On Graduation

by kenyantraveller

I guess I’ve always believed that it was important for people to realise that one doesn’t need to be great in order to change society. If I were to have a life’s work, I would like for it to be inspiration for ordinary people in ordinary life to aspire to be vehicles of change in their societies. Which is why I made a conscious decision to move away from the pursuit of accolades and really hone in on meaning – on finding and defining meaning in my life and on allowing other people to do the same. It’s not always an easy or comfortable process, but I am getting better at it. I am getting better at not feeling left out where accolades don’t come to me – at separating the things that I truly want from the things that I want because of the accolade value that I have. I guess that’s my fault. Wanting more is such a trap. You’re basically consigning yourself to a life of being on the outside looking in.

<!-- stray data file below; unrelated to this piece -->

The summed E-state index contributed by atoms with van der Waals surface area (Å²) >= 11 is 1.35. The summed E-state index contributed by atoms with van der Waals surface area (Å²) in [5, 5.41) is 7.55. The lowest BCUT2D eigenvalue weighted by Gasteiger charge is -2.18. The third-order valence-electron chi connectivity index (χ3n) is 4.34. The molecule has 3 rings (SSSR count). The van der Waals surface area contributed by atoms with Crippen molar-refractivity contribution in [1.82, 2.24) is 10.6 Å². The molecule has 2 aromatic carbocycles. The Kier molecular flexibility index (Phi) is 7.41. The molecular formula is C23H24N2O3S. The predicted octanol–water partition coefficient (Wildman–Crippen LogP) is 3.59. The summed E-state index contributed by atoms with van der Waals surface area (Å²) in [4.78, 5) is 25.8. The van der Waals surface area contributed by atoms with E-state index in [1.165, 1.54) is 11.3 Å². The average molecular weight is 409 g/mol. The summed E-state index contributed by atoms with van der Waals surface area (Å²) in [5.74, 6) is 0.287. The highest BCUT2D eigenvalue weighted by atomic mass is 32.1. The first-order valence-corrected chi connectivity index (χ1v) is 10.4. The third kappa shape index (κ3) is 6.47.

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I’m increasingly of the opinion that the reason why depression is on the rise in the US and other parts of the “developed” world, is the inability of people to access their feelings. We’re told what we should be happy about and when, and feel guilty or conflicted when we deviate from that expectation. Maturity becomes a checklist of attainments, instead of an organic process of growth and self-discovery. What if we just allowed people to feel sad when they felt sad? Or unhappy when they were unhappy? Or dissatisfied when they were dissatisfied? What if we peeked behind the gloss of things we’re supposed to like and confronted the emptiness therein? What if we all just accepted that sometimes the things we’re supposed to like just aren’t that great? 

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